Red Hermit Crab (Petrochirus diogenes) Changing Shells, Cancun, Mexico. Luis Javier Sandoval/Oxford Scientific/Getty Images

The red hermit crab shown here is getting ready to switch shells. Hermit crabs are always on the lookout for new shells to accommodate their growing bodies. When a hermit crab sees an ideal shell, it will sidle up very close to it, and check it out with its antennae and claws. If the shell is deemed suitable, the hermit grab will quickly switch its abdomen from one shell to the other. It may even decide to go back to its old shell.

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Hermit Crab Diet

Hermit Crab, Spain
Hermit Crab, Spain. _548901005677/Moment/Getty Images

Hermit crabs have a pair of claws and two pairs of walking legs. They have two eyes on stalks to make it easier to see what's around them. They also have two pairs of antennae, which are used to sense their environment, and 3 pairs of mouthparts.

Hermit crabs are scavengers, eating dead animals and whatever else they can find. Hermit crabs may be covered with short sensory hairs that are used for smell and taste.

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Hermit Crab Friends

Jeweled Anemone Hermit Crab, Philippines
Jeweled Anemone Hermit Crab, Philippines. Gerard Soury/Oxford Scientific/Getty Images

Hermit crabs often have growths of algae or other organisms on their shells. They also have symbiotic relationships with some organisms, such as anemones.

Anemone hermit crabs attach anemones to their shell, and both organisms benefit. The anemone stings potential predators with their stinging cells and stinging threads and also helps hermit crabs blend in with their surroundings. The anemone benefits by eating the leftovers of the crab's meal, and being transported to food sources.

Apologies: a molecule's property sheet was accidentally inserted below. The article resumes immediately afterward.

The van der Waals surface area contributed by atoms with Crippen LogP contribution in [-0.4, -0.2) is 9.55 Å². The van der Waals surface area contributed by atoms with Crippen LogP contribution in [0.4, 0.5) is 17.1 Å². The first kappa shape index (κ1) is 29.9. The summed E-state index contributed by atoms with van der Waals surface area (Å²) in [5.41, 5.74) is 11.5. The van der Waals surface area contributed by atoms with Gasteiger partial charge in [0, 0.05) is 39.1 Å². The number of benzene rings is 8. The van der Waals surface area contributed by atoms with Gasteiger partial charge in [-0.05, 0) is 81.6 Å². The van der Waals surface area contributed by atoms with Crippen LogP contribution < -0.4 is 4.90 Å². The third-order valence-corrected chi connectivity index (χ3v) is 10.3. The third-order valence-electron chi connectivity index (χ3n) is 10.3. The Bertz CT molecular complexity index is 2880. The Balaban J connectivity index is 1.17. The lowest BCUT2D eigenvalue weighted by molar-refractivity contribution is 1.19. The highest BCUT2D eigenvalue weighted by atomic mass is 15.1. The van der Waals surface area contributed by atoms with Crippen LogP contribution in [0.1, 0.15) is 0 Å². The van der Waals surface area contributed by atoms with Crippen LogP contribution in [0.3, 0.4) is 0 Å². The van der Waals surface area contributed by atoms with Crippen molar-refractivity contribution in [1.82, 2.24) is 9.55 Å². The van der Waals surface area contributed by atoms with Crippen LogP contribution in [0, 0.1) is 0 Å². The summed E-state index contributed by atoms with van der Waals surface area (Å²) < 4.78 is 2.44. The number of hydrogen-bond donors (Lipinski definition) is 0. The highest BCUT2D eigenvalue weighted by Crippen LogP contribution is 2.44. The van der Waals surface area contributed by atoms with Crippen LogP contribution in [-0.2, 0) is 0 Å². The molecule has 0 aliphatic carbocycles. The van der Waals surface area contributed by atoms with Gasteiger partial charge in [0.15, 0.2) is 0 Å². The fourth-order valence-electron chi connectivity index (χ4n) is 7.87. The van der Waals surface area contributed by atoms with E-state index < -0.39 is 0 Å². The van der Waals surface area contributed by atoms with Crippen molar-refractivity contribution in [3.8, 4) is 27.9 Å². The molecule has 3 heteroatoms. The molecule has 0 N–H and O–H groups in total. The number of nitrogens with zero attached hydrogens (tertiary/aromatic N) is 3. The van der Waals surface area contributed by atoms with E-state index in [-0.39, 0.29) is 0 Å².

The anemone crab will even take the anemone(s) with it when it moves to a new shell!

References and Further Information

  • Coulombe, D. 1984. The Seaside Naturalist. Simon & Schuster. 246pp.
  • Marine Science Institute Blog. 2014. Creature Feature: Jeweled Anemone Hermit Crab (Dardanus gemmatus). Accessed August 31, 2015.
  • McLaughlin, P. 2015. Paguridae. In: Lemaitre, R.; McLaughlin, P. (2015) World Paguroidea & Lomisoidea database. Accessed through: World Register of Marine Species. Accessed August 31, 2015.
  • Naturally Crabby. Hermit Crabs from the Beach. Accessed August 31, 2015.
  • Northwestern Hawaiian Islands Multi-Agency Education Project.  Creature Feature: Anemone Hermit Crabs. Accessed August 31, 2015.
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Kennedy, Jennifer. "Fun Facts About Hermit Crabs." ThoughtCo, Nov. 20, 2017, thoughtco.com/fun-facts-about-hermit-crabs-2291854. Kennedy, Jennifer. (2017, November 20). Fun Facts About Hermit Crabs. Retrieved from https://www.thoughtco.com/fun-facts-about-hermit-crabs-2291854 Kennedy, Jennifer. "Fun Facts About Hermit Crabs." ThoughtCo. https://www.thoughtco.com/fun-facts-about-hermit-crabs-2291854 (accessed January 16, 2018).